Murali describes the first part of Room to Read’s goal as “sourcing stories, creating them and making them available”, but she says distribution to “reach girls wherever they might be” is an equally strong priority. The passion and determination behind the mission is palpable when she’s drawn on how they face down those obstacles. 

“I think aggressive is probably the best word to use… about using every single channel available to us,” Murali says.

“When we did children’s book distribution during the pandemic, for example, we utilised camels in deserts, we utilised boats along waterways. So we have an initial series of print runs that we’re doing through our own programs and retreats, and we worked with three million girls. During the pandemic period, we created a range of channels for content distribution via offline print distribution channels. We do a lot of broadcast work. We did a lot of radio broadcasts as well, television broadcasts.”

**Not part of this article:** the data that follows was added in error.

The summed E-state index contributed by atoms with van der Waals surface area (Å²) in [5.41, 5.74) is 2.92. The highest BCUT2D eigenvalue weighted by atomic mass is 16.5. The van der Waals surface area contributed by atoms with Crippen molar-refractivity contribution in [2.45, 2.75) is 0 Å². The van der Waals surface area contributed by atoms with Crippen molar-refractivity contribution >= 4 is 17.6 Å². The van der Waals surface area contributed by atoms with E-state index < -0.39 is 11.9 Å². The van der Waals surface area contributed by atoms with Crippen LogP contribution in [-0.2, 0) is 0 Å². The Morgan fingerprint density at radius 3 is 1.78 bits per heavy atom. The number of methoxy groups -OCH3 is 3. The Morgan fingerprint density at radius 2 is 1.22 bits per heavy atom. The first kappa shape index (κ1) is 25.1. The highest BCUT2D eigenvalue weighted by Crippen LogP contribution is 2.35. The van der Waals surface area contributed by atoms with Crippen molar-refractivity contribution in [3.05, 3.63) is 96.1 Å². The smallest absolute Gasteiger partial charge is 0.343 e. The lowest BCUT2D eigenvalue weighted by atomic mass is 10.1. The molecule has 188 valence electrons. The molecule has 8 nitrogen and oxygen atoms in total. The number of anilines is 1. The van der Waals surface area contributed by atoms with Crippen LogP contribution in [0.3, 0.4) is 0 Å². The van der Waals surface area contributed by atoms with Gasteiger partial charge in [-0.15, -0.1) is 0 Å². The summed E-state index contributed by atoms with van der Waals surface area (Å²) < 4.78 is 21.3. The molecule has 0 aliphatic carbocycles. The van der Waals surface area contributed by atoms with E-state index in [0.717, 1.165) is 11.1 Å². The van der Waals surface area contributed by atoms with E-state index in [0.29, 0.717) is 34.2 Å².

But the challenges don’t just lie in delivery: sometimes it’s just a case of pure scale. 

India, which accounts for one third of the world’s illiterate population, represents both steep and unique challenges. 

“You’re working with different states to implement programs,” Murali says. “And you have a level of diversity that adds to complexity around literacy education, in terms of the numbers of languages – 23 official languages, 700 unofficial languages.”

Of course, diversity means just that; while illiteracy in young women is a global problem, different societies have highly differing needs. One example Murali cites is Vietnam, a nation that’s experienced both a massive population explosion and stronger economic prosperity after decades of war and hardship.